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Designating week of

Therefore, I, Herbert Hoover, President of the United States, do October 6, 1929, to be hereby proclaim the week of October 6th to be observed as Fire observed as. Prevention Week. To each citizen I recommend full cooperation in securing wider understanding of individual responsibility for it is only through further elimination of human negligence that lasting progress can be attained.

In witness whereof I have hereunto set my hand and caused the seal of the United States to be affixed.

Done at the City of Washington this eighteenth day of September
in the year of our Lord one thousand nine hundred and
[SEAL] twenty-nine and of the Independence of the United States
of America the one hundred and fifty-fourth.
HERBERT HOOVER

By the President:

HENRY L STIMSON
Secretary of State.

BY THE PRESIDENT OF THE UNITED STATES OF AMERICA

A PROCLAMATION

WHEREAS it is provided by the Act of Congress approved March 4, 1909, entitled "An Act to Amend and Consolidate the Acts Respecting Copyright", that the copyright secured by the Act,

September 28, 1929.

Preamble.
Vol. 35, p. 1075.

Copyrights.

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Vol. 35, p. 1077.

Action by Irish Free State.

Benefits extended to citizens of Irish Free

except the benefits under Section 1 (e) thereof as to which special conditions are imposed, shall extend to the work of an author or proprietor who is a citizen or subject of a foreign state or nation, only upon certain conditions set forth in Section 8 of the said Act, to wit:

(a) When an alien author or proprietor shall be domiciled within the United States at the time of the first publication of his work; or (b) When the foreign state or nation of which such author or proprietor is a citizen or subject grants, either by treaty, convention, agreement, or law, to citizens of the United States the benefit of copyright on substantially the same basis as to its own citizens, or copyright protection substantially equal to the protection secured to such foreign author under this Act or by treaty; or when such foreign state or nation is a party to an international agreement which provides for reciprocity in the granting of copyright, by the terms of which agreement the United States may, at its pleasure, become a party thereto:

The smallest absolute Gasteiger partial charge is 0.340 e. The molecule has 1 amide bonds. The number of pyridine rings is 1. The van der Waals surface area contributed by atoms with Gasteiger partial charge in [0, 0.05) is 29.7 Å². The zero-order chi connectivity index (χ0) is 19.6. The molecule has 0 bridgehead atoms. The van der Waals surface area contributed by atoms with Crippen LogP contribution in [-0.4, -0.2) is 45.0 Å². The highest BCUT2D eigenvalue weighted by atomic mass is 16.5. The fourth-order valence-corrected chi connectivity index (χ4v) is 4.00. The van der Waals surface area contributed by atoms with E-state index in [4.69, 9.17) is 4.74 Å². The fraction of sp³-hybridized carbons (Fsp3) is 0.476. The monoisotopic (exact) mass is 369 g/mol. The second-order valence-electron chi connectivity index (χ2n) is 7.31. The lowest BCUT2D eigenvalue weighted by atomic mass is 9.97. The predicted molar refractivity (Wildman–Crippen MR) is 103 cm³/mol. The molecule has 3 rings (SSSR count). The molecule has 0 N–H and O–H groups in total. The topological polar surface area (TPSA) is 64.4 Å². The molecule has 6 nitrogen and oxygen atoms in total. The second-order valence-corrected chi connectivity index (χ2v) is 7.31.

AND WHEREAS it is provided by Section 1 (e) of the said Act of Congress, approved March 4, 1909, that the provisions of the Act 'so far as they secure copyright controlling the parts of instruments serving to reproduce mechanically the musical work, shall include only compositions published and copyrighted after this Act goes into effect, and shall not include the works of a foreign author or composer unless the foreign state or nation of which such author or composer is a citizen or subject grants, either by treaty, convention, agreement or law, to citizens of the United States similar rights

AND WHEREAS the President is authorized by the said Section 8 to determine by proclamation made from time to time the existence of the reciprocal conditions aforesaid, as the purposes of the Act may require;

AND WHEREAS satisfactory official assurances have been received that on and after October 1, 1929, citizens of the United States will be entitled to copyright protection in the Irish Free State which is substantially equal to the protection afforded by the copyright laws of the United States, including rights similar to those provided by Section 1 (e) of the Act of Congress approved March 4, 1909, relating to copyright.

NOW, THEREFORE, I, HERBERT HOOVER, President of the State, including me- United States of America, do declare and proclaim

chanical musical reproductions.

Conditions.

That on and after October 1, 1929, the conditions specified in Sections 8 (b) and 1 (e) of the Act of March 4, 1909, will exist and be fulfilled in respect to the citizens of the Irish Free State and that from October 1, 1929, they will be entitled to all the benefits of the Act of March 4, 1909, including Section 1 (e) thereof and the Acts amendatory of the said Act.

PROVIDED that the enjoyment by any work of the rights and benefits conferred by the Act of March 4, 1909, and the Acts amendatory thereof, shall be conditional upon compliance with the requirements and formalities prescribed with respect to such works by the copyright laws of the United States.

AND PROVIDED FURTHER that the provisions of Section 1 (e) of the Act of March 4, 1909, in so far as they secure copyright controlling the parts of instruments serving to reproduce mechanically musical works shall apply only to compositions published after July 1, 1909, and registered for copyright in the United States which have not been reproduced within the United States prior to October 1, 1929, on any contrivance by means of which the work may be mechanically performed.